Friday, 20 January 2012

Why we need an independent public inquiry into suspicious deaths in custody.

A heartfelt letter was delivered to the Prime Minister from the UFFC (United Friends and Family Campaign). The letter called on him to respond to the scandal of suspicious deaths in custody and set up a public inquiry. The Government rather short-sightedly rejected this demand.
March against deaths in custody - police reinforcements in front of Downing Street
Police kettle the UFFC March outside 10 Downing St. in 2011 (Photo by Dee Constantine-Simms)

At the time of Mark Duggan’s shooting by the Met Police in Tottenham in August of 2011 the family were desperate for answers. Such is the statutory contempt with which British black communities are now viewed, it was not felt remotely necessary to contact the Duggan family to explain what had happened to their son, brother and father. I have written on this issue before and you can read more here.

 Last October the UFFC organised a march of families to Downing Street to deliver their letter to number 10. Unbelievably, the Metropolitan Police attacked that peaceful march. Despite attending one of the last meetings of the Metropolitan Police Authority raising our objections and the Commissioner himself promising UFFC a meeting, to date the Commissioner has not organised this meeting.

(Picture by Dee Constantine-Simms)

One would have thought that even the most callous indifference in political circles would have recognised the need to positively respond to both the UFFC complaint and the need to urgently contact the Duggan family at the time of the tragic killing. Not so, such indifference and gross insensitivity are now the statutory stock Government and police response to acute black concerns.

The UFFC letter demanding a public inquiry represents families of all races of and faiths. All united, having endured the lack of accountability of the police, the infectiveness of the Independents Police Commission and the antiquated medieval Inquest process.
(Photo by Dee Constantine-Simms)

These processes leave most families doubly victimized as a consequence of a search for the truth, frustrated by a process of administrative injustice that is stacked against them.

We should not be surprised however as the contempt of this Government and the Police is palpable. What little response we do get can be best characterised as patronising drivel, carefully orchestrated into bleeding heart headline sound bites. All designed to convey a level of political concern that is betrayed by biased partiality.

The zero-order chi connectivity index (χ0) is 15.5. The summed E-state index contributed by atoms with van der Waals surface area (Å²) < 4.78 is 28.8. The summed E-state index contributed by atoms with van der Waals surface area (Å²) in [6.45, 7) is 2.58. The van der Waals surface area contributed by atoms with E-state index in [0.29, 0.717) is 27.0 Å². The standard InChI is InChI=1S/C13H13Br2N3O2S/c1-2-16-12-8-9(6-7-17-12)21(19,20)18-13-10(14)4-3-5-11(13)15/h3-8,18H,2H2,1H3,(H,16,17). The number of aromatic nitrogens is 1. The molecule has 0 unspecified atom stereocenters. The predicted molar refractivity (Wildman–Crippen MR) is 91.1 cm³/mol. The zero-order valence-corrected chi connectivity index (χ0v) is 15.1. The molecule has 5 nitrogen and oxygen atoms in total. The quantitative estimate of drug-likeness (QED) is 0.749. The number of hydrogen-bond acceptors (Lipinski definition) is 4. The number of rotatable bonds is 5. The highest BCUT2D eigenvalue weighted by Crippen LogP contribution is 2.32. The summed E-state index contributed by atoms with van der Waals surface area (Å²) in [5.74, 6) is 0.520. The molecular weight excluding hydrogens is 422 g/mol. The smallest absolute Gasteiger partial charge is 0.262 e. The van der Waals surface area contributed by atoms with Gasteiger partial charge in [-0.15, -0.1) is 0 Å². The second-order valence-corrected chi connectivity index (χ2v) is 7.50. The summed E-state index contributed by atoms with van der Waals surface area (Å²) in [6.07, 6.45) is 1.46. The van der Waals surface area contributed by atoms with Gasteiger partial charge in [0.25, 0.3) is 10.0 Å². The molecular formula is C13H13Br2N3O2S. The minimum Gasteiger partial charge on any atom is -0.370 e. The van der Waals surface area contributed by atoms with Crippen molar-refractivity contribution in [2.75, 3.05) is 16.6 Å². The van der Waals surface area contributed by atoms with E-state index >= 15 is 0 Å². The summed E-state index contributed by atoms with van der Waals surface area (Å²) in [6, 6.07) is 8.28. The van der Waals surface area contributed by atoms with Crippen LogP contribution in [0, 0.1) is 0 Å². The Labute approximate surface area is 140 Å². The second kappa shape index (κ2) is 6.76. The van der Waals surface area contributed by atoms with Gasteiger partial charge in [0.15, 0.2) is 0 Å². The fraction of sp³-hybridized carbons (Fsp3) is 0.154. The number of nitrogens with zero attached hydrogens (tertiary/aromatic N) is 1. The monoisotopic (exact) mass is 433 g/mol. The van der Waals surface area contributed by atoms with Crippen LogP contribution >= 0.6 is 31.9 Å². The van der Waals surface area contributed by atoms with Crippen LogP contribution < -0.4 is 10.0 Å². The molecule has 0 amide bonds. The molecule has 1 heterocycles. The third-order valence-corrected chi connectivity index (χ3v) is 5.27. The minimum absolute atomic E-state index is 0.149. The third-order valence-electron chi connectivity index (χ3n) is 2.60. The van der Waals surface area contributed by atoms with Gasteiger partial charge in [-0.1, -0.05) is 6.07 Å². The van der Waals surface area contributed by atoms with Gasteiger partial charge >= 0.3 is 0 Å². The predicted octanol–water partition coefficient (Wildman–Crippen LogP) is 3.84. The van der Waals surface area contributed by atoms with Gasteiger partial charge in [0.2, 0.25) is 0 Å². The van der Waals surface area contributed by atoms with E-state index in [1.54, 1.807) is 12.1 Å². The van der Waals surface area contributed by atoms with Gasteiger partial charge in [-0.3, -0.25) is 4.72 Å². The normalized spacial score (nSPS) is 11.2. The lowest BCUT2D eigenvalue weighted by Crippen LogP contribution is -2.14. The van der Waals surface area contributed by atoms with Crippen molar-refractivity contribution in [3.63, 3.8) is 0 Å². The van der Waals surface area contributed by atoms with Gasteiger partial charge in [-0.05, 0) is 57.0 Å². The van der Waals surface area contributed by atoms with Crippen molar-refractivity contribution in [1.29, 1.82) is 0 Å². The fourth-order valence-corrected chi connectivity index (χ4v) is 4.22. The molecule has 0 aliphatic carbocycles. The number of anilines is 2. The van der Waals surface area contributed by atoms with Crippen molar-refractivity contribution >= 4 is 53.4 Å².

Our marginalisation even extends to all sections of Whitehall. For example, there is not a single black or ethnic minority organisation in the UK sat at the Government policy table.

These issues as so tragically demonstrated in August 2011, continue to have the power and potential to ignite alienated communities, whose deep distrust of the police can result in riotous carnage ripping thorough British cities.

The consequence’s of such profound marginalisation is growing levels of anger that remains unrecognised by the politicians until it is too late.

In order to avoid future civil unrest and begin the process of restoring trust and confidence in the police we need an open and transparent judicial public inquiry. This would have the effect of providing families and communities with hope that justice will be done and statutory agencies will be held to account. An Inquiry would bring parity and justice for families seeking the truth when their loved ones die in suspicious circumstances.

To novitiate this demand we should call on Keith Vaz MP, Chair of the Parliamentary Home Affairs Select Committee to conduct a scrutiny on this issue.

Given the forthcoming London Mayoral elections we should also call on upon the new head of the Met Police, Boris Johnson, to immediately set up an independent judicial inquiry into this issue. He now has the power and the budget to do so. And so I ask that we now all fully support the recently launched email petition for a public inquiry launched by the UFCC.

Humanitarian justice demands it. The collective peace and safety of British cities may well depend on it.

Lee Jasper

Click here to sign: